The Word from Chicago
Today's Tribune touches on the cardinal's openness in addressing his illness.
At a time when life-threatening ailments have afflicted other high-profile figures, including Cook County Board President John Stroger and Chicago First Lady Maggie Daley, George's battle with bladder cancer is distinguished by his candor. As the spiritual leader of the Roman Catholic Archdiocese of Chicago, however, George has a different role than most newsmakers.Further updates on George's condition will be posted on the archdiocesan website. Results of the crucial pathology tests are expected to be completed near the end of the week.
"A pastor is like a father figure," said Colleen Dolan, communications director for the Chicago archdiocese. "They should be very open with their extended family. He's always been incredibly candid about things. That's very helpful to people who care about him, and it helps people get to know him."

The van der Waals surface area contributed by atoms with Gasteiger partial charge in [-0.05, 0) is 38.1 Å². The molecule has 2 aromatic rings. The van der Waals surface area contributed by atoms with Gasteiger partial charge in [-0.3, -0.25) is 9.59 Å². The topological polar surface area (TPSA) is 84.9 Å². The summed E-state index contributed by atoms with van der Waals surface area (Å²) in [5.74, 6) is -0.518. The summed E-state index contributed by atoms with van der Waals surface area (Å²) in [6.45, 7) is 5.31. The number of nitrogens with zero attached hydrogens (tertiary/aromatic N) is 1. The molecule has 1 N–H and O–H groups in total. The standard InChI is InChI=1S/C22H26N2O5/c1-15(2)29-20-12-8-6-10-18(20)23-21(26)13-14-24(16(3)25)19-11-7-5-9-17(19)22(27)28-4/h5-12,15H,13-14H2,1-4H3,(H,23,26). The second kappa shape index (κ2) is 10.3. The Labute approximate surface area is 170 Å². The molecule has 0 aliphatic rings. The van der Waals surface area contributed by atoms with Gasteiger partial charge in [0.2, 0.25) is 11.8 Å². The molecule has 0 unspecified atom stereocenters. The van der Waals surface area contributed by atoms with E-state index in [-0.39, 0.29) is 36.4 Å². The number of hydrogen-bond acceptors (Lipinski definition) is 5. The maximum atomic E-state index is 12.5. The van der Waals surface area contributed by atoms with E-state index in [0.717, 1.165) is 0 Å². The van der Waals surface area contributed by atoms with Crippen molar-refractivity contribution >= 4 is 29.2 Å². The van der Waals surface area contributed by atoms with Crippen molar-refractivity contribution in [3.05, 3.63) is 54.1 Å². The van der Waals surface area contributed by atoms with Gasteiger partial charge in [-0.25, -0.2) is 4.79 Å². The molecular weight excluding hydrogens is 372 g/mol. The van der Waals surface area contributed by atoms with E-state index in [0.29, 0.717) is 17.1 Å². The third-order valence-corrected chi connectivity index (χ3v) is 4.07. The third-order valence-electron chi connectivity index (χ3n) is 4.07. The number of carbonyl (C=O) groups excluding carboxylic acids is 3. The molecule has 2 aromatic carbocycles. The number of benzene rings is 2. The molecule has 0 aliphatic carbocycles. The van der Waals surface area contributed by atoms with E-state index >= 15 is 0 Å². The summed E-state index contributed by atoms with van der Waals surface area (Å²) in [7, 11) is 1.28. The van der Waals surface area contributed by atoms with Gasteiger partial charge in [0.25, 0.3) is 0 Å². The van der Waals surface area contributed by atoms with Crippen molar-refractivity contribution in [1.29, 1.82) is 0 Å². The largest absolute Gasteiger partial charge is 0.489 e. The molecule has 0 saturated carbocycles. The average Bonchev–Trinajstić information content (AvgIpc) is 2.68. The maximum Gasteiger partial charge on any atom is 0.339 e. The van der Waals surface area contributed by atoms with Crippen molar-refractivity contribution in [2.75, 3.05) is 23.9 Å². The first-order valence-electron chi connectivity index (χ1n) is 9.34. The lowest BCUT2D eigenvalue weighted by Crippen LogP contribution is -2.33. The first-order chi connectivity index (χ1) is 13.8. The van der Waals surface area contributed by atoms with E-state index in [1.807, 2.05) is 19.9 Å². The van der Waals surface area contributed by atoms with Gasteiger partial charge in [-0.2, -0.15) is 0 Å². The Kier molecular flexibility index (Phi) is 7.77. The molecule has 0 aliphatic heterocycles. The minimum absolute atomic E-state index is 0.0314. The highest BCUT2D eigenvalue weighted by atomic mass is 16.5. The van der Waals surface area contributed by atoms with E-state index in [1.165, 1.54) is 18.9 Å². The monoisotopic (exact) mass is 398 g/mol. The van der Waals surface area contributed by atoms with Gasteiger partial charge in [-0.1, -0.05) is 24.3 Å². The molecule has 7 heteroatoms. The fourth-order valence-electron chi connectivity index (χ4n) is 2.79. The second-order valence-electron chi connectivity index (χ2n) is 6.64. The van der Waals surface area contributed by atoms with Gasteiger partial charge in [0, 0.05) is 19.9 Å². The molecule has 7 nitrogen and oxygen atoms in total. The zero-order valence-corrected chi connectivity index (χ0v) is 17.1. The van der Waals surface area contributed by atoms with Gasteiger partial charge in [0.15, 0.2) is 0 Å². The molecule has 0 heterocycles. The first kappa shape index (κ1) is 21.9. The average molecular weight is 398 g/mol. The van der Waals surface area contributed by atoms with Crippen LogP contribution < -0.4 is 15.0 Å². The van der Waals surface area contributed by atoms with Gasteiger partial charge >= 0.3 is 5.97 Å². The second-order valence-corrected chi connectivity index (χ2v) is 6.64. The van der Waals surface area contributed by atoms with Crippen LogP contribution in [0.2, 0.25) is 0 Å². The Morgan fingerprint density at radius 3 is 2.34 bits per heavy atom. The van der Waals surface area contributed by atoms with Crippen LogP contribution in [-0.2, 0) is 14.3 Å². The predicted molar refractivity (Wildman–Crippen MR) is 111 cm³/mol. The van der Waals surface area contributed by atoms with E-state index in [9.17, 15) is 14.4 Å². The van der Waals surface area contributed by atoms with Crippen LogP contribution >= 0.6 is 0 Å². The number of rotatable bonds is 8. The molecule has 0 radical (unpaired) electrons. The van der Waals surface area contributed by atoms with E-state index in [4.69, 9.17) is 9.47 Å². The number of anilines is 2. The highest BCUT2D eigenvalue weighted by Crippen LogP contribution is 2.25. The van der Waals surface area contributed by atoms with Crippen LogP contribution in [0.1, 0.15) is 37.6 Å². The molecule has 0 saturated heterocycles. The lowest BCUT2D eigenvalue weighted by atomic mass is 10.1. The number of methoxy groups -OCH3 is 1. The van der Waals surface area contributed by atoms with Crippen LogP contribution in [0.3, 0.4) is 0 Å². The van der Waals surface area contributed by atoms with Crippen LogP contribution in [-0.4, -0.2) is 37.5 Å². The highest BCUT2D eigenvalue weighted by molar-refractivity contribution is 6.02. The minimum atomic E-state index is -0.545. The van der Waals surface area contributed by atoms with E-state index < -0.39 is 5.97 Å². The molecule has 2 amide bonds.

Chicago's archbishops have not always been so forthcoming.
When Cardinal John Cody died in 1982, most people did not know he had suffered from congestive heart failure for quite some time.
Many believe it was Cardinal Joseph Bernardin's public battle with pancreatic cancer in 1995 and 1996 that set the tone for how much a prelate should share about his health with the wider church. Some believe George's instruction to his staff to speak openly about his illness also reflects his lifelong struggle as a survivor of polio--a childhood disease he rarely brings up, but one that has helped shape his ministry.
"Here's a man who has lived with disability most of his life, needing assistance to get up the steps and walking with a limp, and so I think he's conscious of mortality that we all share," Senior said. "There's nothing to be ashamed of and nothing to hide behind. He's been schooled in that all his life."
Others believe it represents a holistic understanding of a person as both body and spirit.
"If spiritual leadership is not just confined to the human spirit, but it can touch the whole of our human experience, then it ought not be restricted to just spiritual matters," said Rev. Gilbert Ostdiek, a professor at the Catholic Theological Union.
Sharing the experience with others, Ostdiek said, can open doors of compassion and deepen the faith of those around them.